No sign of South Korea, Japan leaders' summit after talks

Mr Akitaka Saiki (right), Japan's Vice-Minister for Foreign Affairs, talks with his South Korean counterpart Cho Tae Yong (left) during their meeting at the Foreign ministry in Seoul on March 12, 2014. South Korea on Thursday, March 13, 2014,&nb
Mr Akitaka Saiki (right), Japan's Vice-Minister for Foreign Affairs, talks with his South Korean counterpart Cho Tae Yong (left) during their meeting at the Foreign ministry in Seoul on March 12, 2014. South Korea on Thursday, March 13, 2014, signalled that it would not go ahead with a mooted leaders' summit with Japan, after talks between top diplomats failed to produce a breakthrough on their badly strained ties. -- PHOTO; AFP

SEOUL (AFP) - South Korea on Thursday signalled that it would not go ahead with a mooted leaders' summit with Japan, after talks between top diplomats failed to produce a breakthrough on their badly strained ties.

The countries' vice-foreign ministers met on Wednesday in a bid to thaw relations, which remain frosty over emotive issues linked to Japan's 1910-45 colonial rule, its wartime use of women in military brothels and an island territorial dispute.

"No dialogue for the sake of dialogue," foreign ministry spokesman Cho Tae Yong said, when asked whether a summit between South Korean President Park Geun Hye and Japanese Prime Minister Shinzo Abe should take place.

"For productive dialogue... it is important for Japan to take quick and sincere measures in the perception of history and pending issues," Mr Cho said, naming wartime sex slavery as the most important issue.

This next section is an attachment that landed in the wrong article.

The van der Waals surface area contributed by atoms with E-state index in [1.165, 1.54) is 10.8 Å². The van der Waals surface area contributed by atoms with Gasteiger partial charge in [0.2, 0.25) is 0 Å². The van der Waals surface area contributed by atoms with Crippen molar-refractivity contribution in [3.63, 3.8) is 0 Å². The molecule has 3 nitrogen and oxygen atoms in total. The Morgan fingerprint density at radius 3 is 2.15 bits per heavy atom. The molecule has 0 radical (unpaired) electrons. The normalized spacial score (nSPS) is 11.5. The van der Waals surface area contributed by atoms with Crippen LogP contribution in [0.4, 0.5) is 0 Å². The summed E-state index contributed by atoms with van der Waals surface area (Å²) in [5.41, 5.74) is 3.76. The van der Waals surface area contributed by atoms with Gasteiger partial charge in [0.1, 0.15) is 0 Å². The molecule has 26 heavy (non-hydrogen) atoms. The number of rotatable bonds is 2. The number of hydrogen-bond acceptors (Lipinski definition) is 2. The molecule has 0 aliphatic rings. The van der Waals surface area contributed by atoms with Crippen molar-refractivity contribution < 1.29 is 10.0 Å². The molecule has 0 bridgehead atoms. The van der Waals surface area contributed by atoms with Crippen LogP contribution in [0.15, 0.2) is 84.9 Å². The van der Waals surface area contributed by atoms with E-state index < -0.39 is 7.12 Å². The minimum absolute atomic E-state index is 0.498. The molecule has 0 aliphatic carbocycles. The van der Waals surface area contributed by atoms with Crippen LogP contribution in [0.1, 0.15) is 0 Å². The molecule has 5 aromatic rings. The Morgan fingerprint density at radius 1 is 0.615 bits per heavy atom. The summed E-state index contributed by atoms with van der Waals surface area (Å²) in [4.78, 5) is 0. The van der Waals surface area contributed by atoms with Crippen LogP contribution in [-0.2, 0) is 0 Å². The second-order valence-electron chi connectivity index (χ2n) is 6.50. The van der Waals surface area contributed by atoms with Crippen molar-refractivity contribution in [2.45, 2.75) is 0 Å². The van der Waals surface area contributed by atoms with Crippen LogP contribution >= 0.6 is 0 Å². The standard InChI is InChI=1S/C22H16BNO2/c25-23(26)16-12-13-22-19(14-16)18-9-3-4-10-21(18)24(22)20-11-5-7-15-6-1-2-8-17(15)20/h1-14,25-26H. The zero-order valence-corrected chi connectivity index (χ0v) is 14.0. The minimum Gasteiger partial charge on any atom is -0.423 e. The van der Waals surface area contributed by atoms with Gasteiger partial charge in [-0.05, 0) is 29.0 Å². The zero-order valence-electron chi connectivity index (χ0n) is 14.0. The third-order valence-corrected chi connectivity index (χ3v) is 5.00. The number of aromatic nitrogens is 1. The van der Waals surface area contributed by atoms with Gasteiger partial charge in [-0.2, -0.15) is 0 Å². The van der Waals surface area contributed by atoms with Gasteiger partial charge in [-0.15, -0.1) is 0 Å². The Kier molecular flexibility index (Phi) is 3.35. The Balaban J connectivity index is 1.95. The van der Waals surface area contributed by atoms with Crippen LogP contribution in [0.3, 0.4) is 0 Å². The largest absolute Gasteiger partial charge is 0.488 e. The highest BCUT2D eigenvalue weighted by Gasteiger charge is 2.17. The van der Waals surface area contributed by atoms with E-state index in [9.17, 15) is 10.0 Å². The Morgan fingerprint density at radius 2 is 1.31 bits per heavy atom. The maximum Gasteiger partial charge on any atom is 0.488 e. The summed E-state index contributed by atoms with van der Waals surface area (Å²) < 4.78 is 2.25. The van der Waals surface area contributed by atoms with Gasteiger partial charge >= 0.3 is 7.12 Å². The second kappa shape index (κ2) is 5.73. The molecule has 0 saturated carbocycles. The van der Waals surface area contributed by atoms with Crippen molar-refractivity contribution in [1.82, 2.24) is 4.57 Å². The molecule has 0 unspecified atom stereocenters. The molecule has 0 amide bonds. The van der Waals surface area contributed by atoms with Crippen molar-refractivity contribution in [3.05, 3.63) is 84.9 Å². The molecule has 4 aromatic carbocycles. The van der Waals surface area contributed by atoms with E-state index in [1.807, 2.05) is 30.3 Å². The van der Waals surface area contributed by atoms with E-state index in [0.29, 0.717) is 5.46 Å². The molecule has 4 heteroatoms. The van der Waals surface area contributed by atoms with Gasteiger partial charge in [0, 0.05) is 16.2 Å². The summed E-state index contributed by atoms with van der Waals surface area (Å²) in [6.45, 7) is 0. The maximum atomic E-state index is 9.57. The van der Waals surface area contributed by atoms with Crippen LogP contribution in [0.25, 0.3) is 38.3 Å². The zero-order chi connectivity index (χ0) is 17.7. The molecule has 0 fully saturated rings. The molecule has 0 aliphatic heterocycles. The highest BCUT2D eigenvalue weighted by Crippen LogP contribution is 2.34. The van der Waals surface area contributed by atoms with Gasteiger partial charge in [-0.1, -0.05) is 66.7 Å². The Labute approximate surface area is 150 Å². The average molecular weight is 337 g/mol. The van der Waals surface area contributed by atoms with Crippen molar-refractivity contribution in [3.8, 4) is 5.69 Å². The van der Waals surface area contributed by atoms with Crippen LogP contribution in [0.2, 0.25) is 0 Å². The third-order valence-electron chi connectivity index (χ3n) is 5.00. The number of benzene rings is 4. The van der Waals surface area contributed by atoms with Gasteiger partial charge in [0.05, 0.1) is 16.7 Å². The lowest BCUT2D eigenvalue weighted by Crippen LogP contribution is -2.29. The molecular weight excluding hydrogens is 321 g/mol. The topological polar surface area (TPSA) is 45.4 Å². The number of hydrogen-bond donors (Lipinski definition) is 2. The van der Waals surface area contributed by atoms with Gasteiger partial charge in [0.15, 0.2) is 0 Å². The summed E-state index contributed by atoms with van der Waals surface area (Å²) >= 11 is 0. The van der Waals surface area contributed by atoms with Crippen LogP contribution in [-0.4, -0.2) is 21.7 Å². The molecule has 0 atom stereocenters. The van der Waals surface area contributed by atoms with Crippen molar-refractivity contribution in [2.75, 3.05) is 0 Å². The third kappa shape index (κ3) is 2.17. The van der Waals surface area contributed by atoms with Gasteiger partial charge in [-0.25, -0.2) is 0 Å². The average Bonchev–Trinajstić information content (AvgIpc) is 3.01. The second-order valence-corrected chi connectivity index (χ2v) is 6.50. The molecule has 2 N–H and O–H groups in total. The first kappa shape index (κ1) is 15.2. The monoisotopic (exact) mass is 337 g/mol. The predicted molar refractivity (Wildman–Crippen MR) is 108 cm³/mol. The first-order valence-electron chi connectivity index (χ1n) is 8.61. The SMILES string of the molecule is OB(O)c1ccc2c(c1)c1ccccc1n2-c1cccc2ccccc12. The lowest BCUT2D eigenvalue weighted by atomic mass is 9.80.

The meeting between South Korean Vice-Foreign Minister Cho Tae Yong and his Japanese counterpart Akitaka Saiki came with relations between Seoul and Tokyo at their lowest ebb for years.

Ms Park has already ruled out a summit with Mr Abe until Tokyo demonstrates sufficient repentance for "past wrongdoings", while recent surveys suggest the Japanese premier is more unpopular with South Koreans than North Korean leader Kim Jong Un.

The rift has been viewed with growing alarm by the United States, which counts South Korea and Japan as its two major military allies in Asia.

Historians say up to 200,000 so-called "comfort women", mostly from Korea but also from China, Indonesia, the Philippines and Taiwan, were forced to work in Japanese army brothels during World War II.

Japan acknowledged official complicity in 1993 on the basis of testimony from 16 Korean women, but the Abe government has repeatedly said the evidence needs to be re-examined.

The row was exacerbated in December when Mr Abe visited a controversial war shrine, drawing strong protests from Seoul and Beijing.

Japanese politicians express exasperation at the repeated requests for contrition, pointing to numerous apologies and a 1965 agreement that normalised relations and included a large payment to Seoul.

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